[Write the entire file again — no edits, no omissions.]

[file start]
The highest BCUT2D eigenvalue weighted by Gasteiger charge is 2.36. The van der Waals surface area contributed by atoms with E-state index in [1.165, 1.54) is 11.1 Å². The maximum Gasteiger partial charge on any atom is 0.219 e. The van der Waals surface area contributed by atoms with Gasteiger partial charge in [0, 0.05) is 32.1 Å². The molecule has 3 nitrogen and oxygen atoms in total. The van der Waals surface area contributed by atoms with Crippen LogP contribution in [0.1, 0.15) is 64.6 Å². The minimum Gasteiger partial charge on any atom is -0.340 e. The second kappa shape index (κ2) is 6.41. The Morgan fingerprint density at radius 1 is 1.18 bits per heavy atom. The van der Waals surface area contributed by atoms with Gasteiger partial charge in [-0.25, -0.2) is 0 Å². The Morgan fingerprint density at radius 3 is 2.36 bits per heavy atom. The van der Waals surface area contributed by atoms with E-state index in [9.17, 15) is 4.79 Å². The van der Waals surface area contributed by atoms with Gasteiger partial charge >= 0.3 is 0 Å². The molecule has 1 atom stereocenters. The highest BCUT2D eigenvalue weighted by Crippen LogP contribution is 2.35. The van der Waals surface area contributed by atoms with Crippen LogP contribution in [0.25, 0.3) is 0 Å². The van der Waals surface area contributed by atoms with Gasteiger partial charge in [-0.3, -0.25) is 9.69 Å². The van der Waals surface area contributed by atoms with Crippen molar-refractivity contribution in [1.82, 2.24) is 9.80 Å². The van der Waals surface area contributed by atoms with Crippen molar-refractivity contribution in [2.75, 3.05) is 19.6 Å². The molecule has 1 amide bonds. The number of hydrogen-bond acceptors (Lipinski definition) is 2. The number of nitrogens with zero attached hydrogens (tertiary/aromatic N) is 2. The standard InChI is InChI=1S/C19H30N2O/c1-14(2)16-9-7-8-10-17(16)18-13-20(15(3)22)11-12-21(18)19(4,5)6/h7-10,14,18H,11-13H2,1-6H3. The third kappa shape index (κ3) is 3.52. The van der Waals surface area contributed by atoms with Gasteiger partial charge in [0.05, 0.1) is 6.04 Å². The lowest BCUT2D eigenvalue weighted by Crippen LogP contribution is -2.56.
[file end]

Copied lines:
The highest BCUT2D eigenvalue weighted by Gasteiger charge is 2.36. The van der Waals surface area contributed by atoms with E-state index in [1.165, 1.54) is 11.1 Å². The maximum Gasteiger partial charge on any atom is 0.219 e. The van der Waals surface area contributed by atoms with Gasteiger partial charge in [0, 0.05) is 32.1 Å². The molecule has 3 nitrogen and oxygen atoms in total. The van der Waals surface area contributed by atoms with Crippen LogP contribution in [0.1, 0.15) is 64.6 Å². The minimum Gasteiger partial charge on any atom is -0.340 e. The second kappa shape index (κ2) is 6.41. The Morgan fingerprint density at radius 1 is 1.18 bits per heavy atom. The van der Waals surface area contributed by atoms with Gasteiger partial charge in [-0.25, -0.2) is 0 Å². The Morgan fingerprint density at radius 3 is 2.36 bits per heavy atom. The van der Waals surface area contributed by atoms with E-state index in [9.17, 15) is 4.79 Å². The van der Waals surface area contributed by atoms with Gasteiger partial charge >= 0.3 is 0 Å². The molecule has 1 atom stereocenters. The highest BCUT2D eigenvalue weighted by Crippen LogP contribution is 2.35. The van der Waals surface area contributed by atoms with Crippen LogP contribution in [0.25, 0.3) is 0 Å². The van der Waals surface area contributed by atoms with Gasteiger partial charge in [-0.3, -0.25) is 9.69 Å². The van der Waals surface area contributed by atoms with Crippen molar-refractivity contribution in [1.82, 2.24) is 9.80 Å². The van der Waals surface area contributed by atoms with Crippen molar-refractivity contribution in [2.75, 3.05) is 19.6 Å². The molecule has 1 amide bonds. The number of hydrogen-bond acceptors (Lipinski definition) is 2. The number of nitrogens with zero attached hydrogens (tertiary/aromatic N) is 2. The standard InChI is InChI=1S/C19H30N2O/c1-14(2)16-9-7-8-10-17(16)18-13-20(15(3)22)11-12-21(18)19(4,5)6/h7-10,14,18H,11-13H2,1-6H3. The third kappa shape index (κ3) is 3.52. The van der Waals surface area contributed by atoms with Gasteiger partial charge in [0.05, 0.1) is 6.04 Å². The lowest BCUT2D eigenvalue weighted by Crippen LogP contribution is -2.56.